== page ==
David Seymour takes the cake with his claim that Labour’s plan to teach kids Civics at school is an ‘Orwellian’ and ‘dodgy’ way to indoctrinate young people to Left-wing views!!
Maybe it challenges his beloved Charter Schools.
Or maybe he realises his ‘Market- driven’ policies won’t stack up to young minds.
What David Seymour is really scared of is that civics education would mean a less gullible public. His world-view relies on a classic strategy of ignorance.
It seems to be a feature of the petty personality cults that NZ politics throws up. Like Greg O'Connor, whose "progressive" attitude on drug law reform is touted as so compelling that we're encouraged to forget that given the chance he'd arm the police tomorrow.
A bit like how Franklin Roosevelt paid lip-service to black civil rights because of the need for conservative Dixiecrat support for the New Deal. Or when Lyndon Johnson introduced the Great Society programme & the Civil Rights Act, only to blow it all with the Vietnam War.
It's easy to identify problems, much harder in reality to fix them.
And that mix of identity vs class vs environment is a potent brew.
What's beyond doubt is that the longer the quasi-Thatcherist status quo persists, the more likely NZ is open to a "hard Brexit" or hitching a ride on the Trump train, as angry and disaffected left-behinders look for a populist who'll "throw a molotov" at the elites.
As far as I've been able to tell, Labour's been losing support to the Green Party on one side, but also to the likes of Nat/NZF because those people are terrified of the Green Party having too much influence on Labour.
What do swing voters fear most from a Govt with the Greens in it? Rubbish mountains & unburied corpses? Losing their homes to interest rates? Losing their homes to "Maori radicals"? Car bans? None of those wash in light of the Great Recession's fallout.
That evidence suggests no shift is likely. Complacency usually prevails in Aotearoa. But sometimes even centrists feel in the mood for a change...
Overseas, such complacency has been bowled over by the Great Recession. NZ hasn't felt the full effects of it yet - it would most likely take the form a hard housing crash - but all the same, if middle NZ increasingly perceives Bill English to be hoarding like a tax haven client while hospitals struggle to get blood out of a stone...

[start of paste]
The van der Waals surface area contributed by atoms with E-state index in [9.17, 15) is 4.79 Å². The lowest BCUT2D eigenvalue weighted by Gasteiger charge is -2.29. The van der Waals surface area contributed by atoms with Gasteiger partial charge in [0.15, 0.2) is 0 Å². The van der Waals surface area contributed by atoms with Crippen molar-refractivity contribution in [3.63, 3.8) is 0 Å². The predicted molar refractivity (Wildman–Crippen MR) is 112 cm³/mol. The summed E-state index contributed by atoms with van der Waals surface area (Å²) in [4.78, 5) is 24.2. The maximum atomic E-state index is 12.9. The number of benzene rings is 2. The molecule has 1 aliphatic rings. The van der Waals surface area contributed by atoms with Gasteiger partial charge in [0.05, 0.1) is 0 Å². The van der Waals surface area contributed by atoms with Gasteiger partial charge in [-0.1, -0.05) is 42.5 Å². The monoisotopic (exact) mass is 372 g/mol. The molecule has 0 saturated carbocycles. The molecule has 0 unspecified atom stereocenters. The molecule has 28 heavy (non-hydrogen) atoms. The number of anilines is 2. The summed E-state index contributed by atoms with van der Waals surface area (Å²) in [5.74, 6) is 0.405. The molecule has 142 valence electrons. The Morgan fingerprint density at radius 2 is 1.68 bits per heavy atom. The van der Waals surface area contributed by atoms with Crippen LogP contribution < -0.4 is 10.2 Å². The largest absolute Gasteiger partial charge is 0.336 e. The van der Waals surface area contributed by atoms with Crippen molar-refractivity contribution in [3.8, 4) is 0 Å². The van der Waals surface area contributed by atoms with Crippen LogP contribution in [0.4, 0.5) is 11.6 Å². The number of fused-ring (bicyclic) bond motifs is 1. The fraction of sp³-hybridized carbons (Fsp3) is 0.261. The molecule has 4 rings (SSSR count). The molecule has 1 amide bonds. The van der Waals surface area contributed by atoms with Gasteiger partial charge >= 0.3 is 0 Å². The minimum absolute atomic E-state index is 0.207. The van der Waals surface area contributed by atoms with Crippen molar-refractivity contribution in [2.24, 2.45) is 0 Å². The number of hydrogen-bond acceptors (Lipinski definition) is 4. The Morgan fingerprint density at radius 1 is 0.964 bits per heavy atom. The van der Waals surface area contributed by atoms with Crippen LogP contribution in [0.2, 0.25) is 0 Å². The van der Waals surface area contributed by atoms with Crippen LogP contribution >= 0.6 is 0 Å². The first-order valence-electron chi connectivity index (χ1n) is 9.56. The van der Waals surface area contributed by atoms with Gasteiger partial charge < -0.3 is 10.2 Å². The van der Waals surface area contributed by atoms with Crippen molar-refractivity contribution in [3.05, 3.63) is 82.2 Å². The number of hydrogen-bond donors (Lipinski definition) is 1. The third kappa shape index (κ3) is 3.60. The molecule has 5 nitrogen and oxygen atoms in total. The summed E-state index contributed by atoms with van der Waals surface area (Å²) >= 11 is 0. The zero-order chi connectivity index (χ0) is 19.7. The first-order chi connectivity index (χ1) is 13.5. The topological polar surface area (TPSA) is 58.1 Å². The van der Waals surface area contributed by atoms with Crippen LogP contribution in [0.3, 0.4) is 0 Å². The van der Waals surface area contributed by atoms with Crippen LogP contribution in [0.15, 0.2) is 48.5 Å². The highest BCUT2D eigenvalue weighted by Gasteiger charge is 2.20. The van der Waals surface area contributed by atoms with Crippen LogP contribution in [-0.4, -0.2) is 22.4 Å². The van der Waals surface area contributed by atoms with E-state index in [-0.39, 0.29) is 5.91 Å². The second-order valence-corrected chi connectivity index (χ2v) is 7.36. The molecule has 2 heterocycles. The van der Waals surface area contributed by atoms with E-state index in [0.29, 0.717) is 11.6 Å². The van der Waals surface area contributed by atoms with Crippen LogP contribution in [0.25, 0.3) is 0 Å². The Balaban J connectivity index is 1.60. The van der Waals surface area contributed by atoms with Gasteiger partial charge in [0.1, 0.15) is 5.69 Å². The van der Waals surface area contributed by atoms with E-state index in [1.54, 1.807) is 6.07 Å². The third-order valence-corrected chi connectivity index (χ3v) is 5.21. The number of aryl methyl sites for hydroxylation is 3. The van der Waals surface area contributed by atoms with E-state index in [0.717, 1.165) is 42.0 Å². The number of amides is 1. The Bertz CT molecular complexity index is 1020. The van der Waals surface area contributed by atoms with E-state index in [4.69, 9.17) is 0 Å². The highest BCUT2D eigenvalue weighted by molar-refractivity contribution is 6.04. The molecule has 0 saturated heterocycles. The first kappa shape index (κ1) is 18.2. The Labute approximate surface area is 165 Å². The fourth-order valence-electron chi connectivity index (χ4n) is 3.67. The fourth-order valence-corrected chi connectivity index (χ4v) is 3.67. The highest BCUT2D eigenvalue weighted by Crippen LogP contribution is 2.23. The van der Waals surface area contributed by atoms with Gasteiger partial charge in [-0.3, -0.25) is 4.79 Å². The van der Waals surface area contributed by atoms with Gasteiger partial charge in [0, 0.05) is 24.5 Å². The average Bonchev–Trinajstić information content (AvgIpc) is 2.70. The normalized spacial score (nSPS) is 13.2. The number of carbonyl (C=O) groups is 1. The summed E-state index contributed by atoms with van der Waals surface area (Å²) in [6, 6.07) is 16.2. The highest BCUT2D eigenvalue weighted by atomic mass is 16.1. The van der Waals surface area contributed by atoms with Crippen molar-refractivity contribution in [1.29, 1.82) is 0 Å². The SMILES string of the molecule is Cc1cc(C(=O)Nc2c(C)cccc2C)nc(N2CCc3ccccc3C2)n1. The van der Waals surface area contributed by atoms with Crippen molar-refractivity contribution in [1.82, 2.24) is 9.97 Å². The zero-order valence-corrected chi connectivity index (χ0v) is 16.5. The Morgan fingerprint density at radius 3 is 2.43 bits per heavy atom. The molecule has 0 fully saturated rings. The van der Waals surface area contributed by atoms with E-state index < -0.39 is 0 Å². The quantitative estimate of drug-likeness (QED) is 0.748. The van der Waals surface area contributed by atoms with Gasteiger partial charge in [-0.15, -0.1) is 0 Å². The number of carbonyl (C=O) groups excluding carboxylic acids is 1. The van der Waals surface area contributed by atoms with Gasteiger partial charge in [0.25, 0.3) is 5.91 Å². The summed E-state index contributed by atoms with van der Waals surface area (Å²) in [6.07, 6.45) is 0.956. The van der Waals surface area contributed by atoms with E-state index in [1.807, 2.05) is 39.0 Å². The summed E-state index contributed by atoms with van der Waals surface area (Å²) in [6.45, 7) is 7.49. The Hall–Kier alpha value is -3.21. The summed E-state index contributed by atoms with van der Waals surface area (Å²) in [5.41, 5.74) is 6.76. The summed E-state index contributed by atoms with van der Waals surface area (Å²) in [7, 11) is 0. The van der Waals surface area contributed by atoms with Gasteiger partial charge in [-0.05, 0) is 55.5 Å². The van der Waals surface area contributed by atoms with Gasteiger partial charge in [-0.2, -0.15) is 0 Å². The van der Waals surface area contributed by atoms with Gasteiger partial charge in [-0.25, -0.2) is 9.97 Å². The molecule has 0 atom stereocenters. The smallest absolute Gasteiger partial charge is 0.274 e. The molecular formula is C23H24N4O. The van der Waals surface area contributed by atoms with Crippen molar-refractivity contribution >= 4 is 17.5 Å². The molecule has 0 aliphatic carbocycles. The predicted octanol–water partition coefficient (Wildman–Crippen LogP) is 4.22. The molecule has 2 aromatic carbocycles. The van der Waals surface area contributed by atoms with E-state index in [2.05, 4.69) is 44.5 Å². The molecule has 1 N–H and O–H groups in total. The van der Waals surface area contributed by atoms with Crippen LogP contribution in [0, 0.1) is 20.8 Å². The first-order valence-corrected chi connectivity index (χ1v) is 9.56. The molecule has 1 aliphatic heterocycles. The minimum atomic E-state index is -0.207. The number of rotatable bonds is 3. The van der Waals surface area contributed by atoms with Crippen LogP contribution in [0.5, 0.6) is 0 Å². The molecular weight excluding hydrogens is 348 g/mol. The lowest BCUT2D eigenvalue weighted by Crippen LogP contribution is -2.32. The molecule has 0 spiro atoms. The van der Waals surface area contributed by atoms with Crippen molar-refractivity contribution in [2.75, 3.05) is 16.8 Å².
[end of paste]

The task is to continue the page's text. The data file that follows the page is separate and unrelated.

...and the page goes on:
I sometimes wonder how much different would the whole controversy be, if it was a pale, blonde, blue-eyed woman MP committing the exact same acts as Metiria? Anti-welfarism commonly has a coded racism underpinning it, as was the case with "Cadillac-driving welfare queens" in Reagan's America.
In the days before email, when even toll calls were prohibitively priced, we would write each other letters. Rambling affairs, typed single-space (yes, some of us had typewriters – we weren't cave people) and full of news, gossip and extravagant ironic abuse. I wish I'd kept my letters from Roi Colbert.
What about bulletin board services? Or was that more an early 1990s thing?
As Trump falters, supporters in a Pennsylvania county that swung Republican in 2016 blame the media for his woes and insist Hillary Clinton would be worse
It's not just arsehole contrarianism that motivates people like Greenwald, it's also financial interest - there's a depressingly large market for the blame anyone but Trump line.
Seems consistent with stats showing it was middle-class precarity and cultural anxiety "wot won it" for Trump, rather than working-class economic anxiety. And if you haven't read these already...
I was standing exhaustedly ironing one day when I was on the DPB and on the radio was Parliament, and there was my PM Rob Muldoon declaring that women on the DPB who took money under the table were worse than tax evaders.
These were the days when my neighbours were encouraged to snitch if men stayed too many nights with me, and when mortgage interest rates were capped, but not mine because I'd owned a house with my husband and couldn't get an institutional loan - mine was 19%.
I didn't take Muldoon's assessment of me and my kind - I knew I wasn't trash as he implied - but it was mighty memorable.
Has the IRD ever promoted dobbing in tax cheats as widely as dobbing in benefit fraud has? I remember under the Shipley Govt, the "Benefit fraud. It's a crime" and ACC's "someone else's money" TV adverts were frequently promoted.
And it sounds like WINZ's culture of punitivity goes back long before Christine Rankin became its CEO. In any case, the time seems right to rethink the existing orthodoxy, now that the Great Recession and acts like Theresa May's effective bribe to the DUP have made a complete mockery of the austerity mantra.
Josh Marshall has been pointing this out for a while now. It might be that what does in Trump himself will be the unwanted light shed on his business finances by any investigation.
As in the kind of investigation that got Al Capone nabbed for tax evasion?